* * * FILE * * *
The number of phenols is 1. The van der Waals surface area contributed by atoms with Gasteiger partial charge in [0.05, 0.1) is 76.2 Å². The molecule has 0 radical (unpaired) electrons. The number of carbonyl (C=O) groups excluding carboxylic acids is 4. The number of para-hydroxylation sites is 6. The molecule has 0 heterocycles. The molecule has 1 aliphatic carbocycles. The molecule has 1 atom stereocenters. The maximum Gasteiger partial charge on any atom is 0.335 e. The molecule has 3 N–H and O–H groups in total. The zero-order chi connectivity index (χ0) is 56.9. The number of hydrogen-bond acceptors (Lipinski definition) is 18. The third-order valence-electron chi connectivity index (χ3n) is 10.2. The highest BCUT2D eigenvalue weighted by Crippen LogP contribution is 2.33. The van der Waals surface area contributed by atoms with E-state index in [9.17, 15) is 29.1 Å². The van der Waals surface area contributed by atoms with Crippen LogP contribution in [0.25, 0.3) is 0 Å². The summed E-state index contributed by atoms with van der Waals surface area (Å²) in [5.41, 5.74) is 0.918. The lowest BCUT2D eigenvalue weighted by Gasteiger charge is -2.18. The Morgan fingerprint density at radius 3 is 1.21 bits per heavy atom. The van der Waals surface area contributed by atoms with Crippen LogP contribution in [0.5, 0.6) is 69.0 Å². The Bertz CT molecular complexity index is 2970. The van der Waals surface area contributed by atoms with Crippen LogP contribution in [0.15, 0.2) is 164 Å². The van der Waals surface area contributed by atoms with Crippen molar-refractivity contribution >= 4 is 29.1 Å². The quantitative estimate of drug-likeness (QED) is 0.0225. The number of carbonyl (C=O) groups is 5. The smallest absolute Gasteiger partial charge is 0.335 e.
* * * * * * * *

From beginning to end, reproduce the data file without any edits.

The number of phenols is 1. The van der Waals surface area contributed by atoms with Gasteiger partial charge in [0.05, 0.1) is 76.2 Å². The molecule has 0 radical (unpaired) electrons. The number of carbonyl (C=O) groups excluding carboxylic acids is 4. The number of para-hydroxylation sites is 6. The molecule has 0 heterocycles. The molecule has 1 aliphatic carbocycles. The molecule has 1 atom stereocenters. The maximum Gasteiger partial charge on any atom is 0.335 e. The molecule has 3 N–H and O–H groups in total. The zero-order chi connectivity index (χ0) is 56.9. The number of hydrogen-bond acceptors (Lipinski definition) is 18. The third-order valence-electron chi connectivity index (χ3n) is 10.2. The highest BCUT2D eigenvalue weighted by Crippen LogP contribution is 2.33. The van der Waals surface area contributed by atoms with E-state index in [9.17, 15) is 29.1 Å². The van der Waals surface area contributed by atoms with Crippen LogP contribution in [0.25, 0.3) is 0 Å². The summed E-state index contributed by atoms with van der Waals surface area (Å²) in [5.41, 5.74) is 0.918. The lowest BCUT2D eigenvalue weighted by Gasteiger charge is -2.18. The Morgan fingerprint density at radius 3 is 1.21 bits per heavy atom. The van der Waals surface area contributed by atoms with Crippen LogP contribution in [0.5, 0.6) is 69.0 Å². The Bertz CT molecular complexity index is 2970. The van der Waals surface area contributed by atoms with Crippen LogP contribution in [0.15, 0.2) is 164 Å². The van der Waals surface area contributed by atoms with Crippen molar-refractivity contribution >= 4 is 29.1 Å². The quantitative estimate of drug-likeness (QED) is 0.0225. The number of carbonyl (C=O) groups is 5. The smallest absolute Gasteiger partial charge is 0.335 e.